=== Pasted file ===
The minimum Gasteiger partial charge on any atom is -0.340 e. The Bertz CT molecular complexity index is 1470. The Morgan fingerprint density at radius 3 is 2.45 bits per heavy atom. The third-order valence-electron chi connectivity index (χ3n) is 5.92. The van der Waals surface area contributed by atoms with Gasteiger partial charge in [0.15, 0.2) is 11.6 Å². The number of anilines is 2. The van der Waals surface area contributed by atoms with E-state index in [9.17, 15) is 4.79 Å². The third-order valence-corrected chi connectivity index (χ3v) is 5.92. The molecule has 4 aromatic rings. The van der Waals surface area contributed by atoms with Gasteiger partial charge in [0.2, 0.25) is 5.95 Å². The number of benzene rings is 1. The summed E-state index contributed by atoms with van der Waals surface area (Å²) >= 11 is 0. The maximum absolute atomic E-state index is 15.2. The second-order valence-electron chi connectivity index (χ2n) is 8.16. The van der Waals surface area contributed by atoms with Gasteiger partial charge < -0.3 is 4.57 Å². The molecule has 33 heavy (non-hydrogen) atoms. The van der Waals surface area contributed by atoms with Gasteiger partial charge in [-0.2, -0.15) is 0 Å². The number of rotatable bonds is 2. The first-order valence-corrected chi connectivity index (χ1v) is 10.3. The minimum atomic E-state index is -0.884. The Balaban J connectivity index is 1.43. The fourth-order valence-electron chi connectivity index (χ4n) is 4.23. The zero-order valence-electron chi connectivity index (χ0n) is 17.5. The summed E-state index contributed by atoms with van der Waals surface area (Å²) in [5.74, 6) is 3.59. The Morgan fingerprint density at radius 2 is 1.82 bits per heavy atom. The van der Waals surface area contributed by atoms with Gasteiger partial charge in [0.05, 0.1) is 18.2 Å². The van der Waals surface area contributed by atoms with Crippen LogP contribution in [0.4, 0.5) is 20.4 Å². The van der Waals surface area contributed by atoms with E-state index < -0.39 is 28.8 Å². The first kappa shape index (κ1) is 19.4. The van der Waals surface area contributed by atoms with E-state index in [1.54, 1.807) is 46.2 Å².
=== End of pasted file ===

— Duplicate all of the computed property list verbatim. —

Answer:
The minimum Gasteiger partial charge on any atom is -0.340 e. The Bertz CT molecular complexity index is 1470. The Morgan fingerprint density at radius 3 is 2.45 bits per heavy atom. The third-order valence-electron chi connectivity index (χ3n) is 5.92. The van der Waals surface area contributed by atoms with Gasteiger partial charge in [0.15, 0.2) is 11.6 Å². The number of anilines is 2. The van der Waals surface area contributed by atoms with E-state index in [9.17, 15) is 4.79 Å². The third-order valence-corrected chi connectivity index (χ3v) is 5.92. The molecule has 4 aromatic rings. The van der Waals surface area contributed by atoms with Gasteiger partial charge in [0.2, 0.25) is 5.95 Å². The number of benzene rings is 1. The summed E-state index contributed by atoms with van der Waals surface area (Å²) >= 11 is 0. The maximum absolute atomic E-state index is 15.2. The second-order valence-electron chi connectivity index (χ2n) is 8.16. The van der Waals surface area contributed by atoms with Gasteiger partial charge < -0.3 is 4.57 Å². The molecule has 33 heavy (non-hydrogen) atoms. The van der Waals surface area contributed by atoms with Gasteiger partial charge in [-0.2, -0.15) is 0 Å². The number of rotatable bonds is 2. The first-order valence-corrected chi connectivity index (χ1v) is 10.3. The minimum atomic E-state index is -0.884. The Balaban J connectivity index is 1.43. The fourth-order valence-electron chi connectivity index (χ4n) is 4.23. The zero-order valence-electron chi connectivity index (χ0n) is 17.5. The summed E-state index contributed by atoms with van der Waals surface area (Å²) in [5.74, 6) is 3.59. The Morgan fingerprint density at radius 2 is 1.82 bits per heavy atom. The van der Waals surface area contributed by atoms with Gasteiger partial charge in [0.05, 0.1) is 18.2 Å². The van der Waals surface area contributed by atoms with Crippen LogP contribution in [0.4, 0.5) is 20.4 Å². The van der Waals surface area contributed by atoms with E-state index < -0.39 is 28.8 Å². The first kappa shape index (κ1) is 19.4. The van der Waals surface area contributed by atoms with E-state index in [1.54, 1.807) is 46.2 Å².